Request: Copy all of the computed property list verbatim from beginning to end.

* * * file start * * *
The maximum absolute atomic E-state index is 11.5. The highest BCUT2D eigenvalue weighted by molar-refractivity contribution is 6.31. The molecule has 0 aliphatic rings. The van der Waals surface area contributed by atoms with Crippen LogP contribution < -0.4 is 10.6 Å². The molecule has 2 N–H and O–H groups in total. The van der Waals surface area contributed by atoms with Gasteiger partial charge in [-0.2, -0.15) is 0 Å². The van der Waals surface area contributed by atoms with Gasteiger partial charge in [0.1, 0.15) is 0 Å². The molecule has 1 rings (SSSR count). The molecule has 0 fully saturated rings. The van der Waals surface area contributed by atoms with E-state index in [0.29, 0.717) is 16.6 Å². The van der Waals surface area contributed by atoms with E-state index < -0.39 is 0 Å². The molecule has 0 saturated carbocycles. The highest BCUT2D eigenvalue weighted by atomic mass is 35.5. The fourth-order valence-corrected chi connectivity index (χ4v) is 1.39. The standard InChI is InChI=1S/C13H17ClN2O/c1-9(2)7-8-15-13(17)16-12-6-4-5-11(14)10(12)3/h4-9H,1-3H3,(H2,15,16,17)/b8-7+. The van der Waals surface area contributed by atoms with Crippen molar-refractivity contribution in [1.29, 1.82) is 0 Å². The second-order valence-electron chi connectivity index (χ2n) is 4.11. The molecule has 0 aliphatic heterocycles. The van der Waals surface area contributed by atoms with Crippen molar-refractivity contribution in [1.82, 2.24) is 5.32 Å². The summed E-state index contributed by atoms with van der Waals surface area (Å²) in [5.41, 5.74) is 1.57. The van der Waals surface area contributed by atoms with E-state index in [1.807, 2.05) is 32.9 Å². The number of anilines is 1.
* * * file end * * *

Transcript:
The maximum absolute atomic E-state index is 11.5. The highest BCUT2D eigenvalue weighted by molar-refractivity contribution is 6.31. The molecule has 0 aliphatic rings. The van der Waals surface area contributed by atoms with Crippen LogP contribution < -0.4 is 10.6 Å². The molecule has 2 N–H and O–H groups in total. The van der Waals surface area contributed by atoms with Gasteiger partial charge in [-0.2, -0.15) is 0 Å². The van der Waals surface area contributed by atoms with Gasteiger partial charge in [0.1, 0.15) is 0 Å². The molecule has 1 rings (SSSR count). The molecule has 0 fully saturated rings. The van der Waals surface area contributed by atoms with E-state index in [0.29, 0.717) is 16.6 Å². The van der Waals surface area contributed by atoms with E-state index < -0.39 is 0 Å². The molecule has 0 saturated carbocycles. The highest BCUT2D eigenvalue weighted by atomic mass is 35.5. The fourth-order valence-corrected chi connectivity index (χ4v) is 1.39. The standard InChI is InChI=1S/C13H17ClN2O/c1-9(2)7-8-15-13(17)16-12-6-4-5-11(14)10(12)3/h4-9H,1-3H3,(H2,15,16,17)/b8-7+. The van der Waals surface area contributed by atoms with Crippen molar-refractivity contribution in [1.29, 1.82) is 0 Å². The second-order valence-electron chi connectivity index (χ2n) is 4.11. The molecule has 0 aliphatic heterocycles. The van der Waals surface area contributed by atoms with Crippen molar-refractivity contribution in [1.82, 2.24) is 5.32 Å². The summed E-state index contributed by atoms with van der Waals surface area (Å²) in [5.41, 5.74) is 1.57. The van der Waals surface area contributed by atoms with E-state index in [1.807, 2.05) is 32.9 Å². The number of anilines is 1.